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Psychological Impact

Isabelle de Mallmann, Psychologist

Emotional reactions

Food allergies cause emotional reactions in children and their parents. It is important to define these reactions and take them into account to improve the quality of life of these families.

The main reactions are:

  • Anxiety over an accident whenever one is not in his or her comfort zone; this can cause difficulties when leaving the children alone, attending social events, traveling,...
  • Fear of new foods, which can sometimes trigger feeding problems because eating is no longer fun.
  • Fear of being identified as different or of being excluded by others, which can lead to children refusing to carry their medication.
  • Frustration of not being able to taste certain foods or not being able to eat like the others, especially on special occasions.
  • Sense of injustice among children and parents alike, which can lead the parents to feeling guilty about their child’s allergies.

Food allergies are serious, children and their parents need to be aware of the risks without dramatizing the situation or letting the aforementioned emotional reactions take over.

Parents of allergic children may become very anxious because they are living with the fear of a possible accident. This anxiety can lead to over-protection and can create an exclusive dependence between the parents and their children. In addition, parents can transfer their anxiety to their children who are at risk of developing anxious personalities.

Helping families of allergic children

Here is some advice to address these problems:

  • Give appropriate information to the parents and to the outside world on how to avoid accidents and how to react in case of one in order to minimize the risks and associated anxiety. It is also important to help defuse the situation so as to limit their anxiety.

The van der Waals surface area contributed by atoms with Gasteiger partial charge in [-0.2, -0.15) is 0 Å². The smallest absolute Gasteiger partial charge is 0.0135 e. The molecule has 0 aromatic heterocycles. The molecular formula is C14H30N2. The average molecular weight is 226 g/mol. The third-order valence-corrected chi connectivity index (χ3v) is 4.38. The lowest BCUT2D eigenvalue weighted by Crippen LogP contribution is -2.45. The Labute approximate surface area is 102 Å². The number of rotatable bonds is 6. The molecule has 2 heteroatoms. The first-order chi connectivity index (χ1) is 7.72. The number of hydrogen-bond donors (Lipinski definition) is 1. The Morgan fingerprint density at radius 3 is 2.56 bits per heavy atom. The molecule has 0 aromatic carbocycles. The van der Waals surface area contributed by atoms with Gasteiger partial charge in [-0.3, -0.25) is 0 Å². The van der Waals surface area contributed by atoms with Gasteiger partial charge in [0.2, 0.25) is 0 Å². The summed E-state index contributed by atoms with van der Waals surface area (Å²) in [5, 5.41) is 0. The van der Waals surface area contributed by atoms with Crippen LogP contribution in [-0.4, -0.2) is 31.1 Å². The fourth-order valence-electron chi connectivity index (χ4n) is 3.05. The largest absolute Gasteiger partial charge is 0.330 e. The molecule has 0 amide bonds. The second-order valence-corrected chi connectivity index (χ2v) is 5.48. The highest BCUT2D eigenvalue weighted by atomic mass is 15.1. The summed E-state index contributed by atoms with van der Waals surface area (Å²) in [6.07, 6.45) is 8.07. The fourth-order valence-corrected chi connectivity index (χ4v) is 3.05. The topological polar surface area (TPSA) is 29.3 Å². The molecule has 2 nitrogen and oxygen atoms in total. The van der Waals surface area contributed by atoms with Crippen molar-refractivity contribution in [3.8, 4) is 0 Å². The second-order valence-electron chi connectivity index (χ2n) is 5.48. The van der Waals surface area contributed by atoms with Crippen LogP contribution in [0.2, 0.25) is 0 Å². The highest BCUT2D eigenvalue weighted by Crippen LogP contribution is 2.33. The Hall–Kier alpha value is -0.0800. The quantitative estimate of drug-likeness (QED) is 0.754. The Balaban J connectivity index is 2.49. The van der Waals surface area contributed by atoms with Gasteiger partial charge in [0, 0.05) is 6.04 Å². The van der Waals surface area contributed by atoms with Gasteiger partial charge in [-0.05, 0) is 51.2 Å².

• Give them clues on how to manage the stress and the fears linked to allergies so that they can control them and their consequences.
  • Share parental responsibility with respect to the children's allergies to avoid the omnipotence of a parent for example. This responsibility should also be shared with other caretakers.
  • Explain their allergies to the children using an age and personality appropriate vocabulary. Make sure to explain the situation so that they avoid worries by giving them simple but precise explanations of their allergies and how to manage them in case of a problem.
  • Support the children by telling them that we all have a little burden to bear and that theirs is food allergies. This will little by little help them take ownership of their allergies, take responsibility, become independent, and eventually handle their allergies with confidence and even with pride.

Families face a new set of challenges with each age group. While children from 3 to 6 years can have such attitudes as refusing food or insisting on eating potentially dangerous ones, those aged 6 to 10 years may experience fear or anxiety when they are outside of their comfort zone. As for adolescents, their need to stand out and to belong to their peer group can prevent them from talking about their allergies (not sharing their concerns nor warning their friends about their allergies), or even push them to take risks such as not reading the list of ingredients or secretly eating forbidden foods...

Parents should observe their children: each child will be ready to take the above described independence at a different age, according to his or her own maturity, to his or her parents’ attitudes, and to the severity of his or her allergies.

If your children have emotional or psychological problems because of their allergies, you can talk to their allergist or contact a psychologist. It is important to help them express their feelings with people they trust and who can help them understand what is happening in their bodies and how to manage it.

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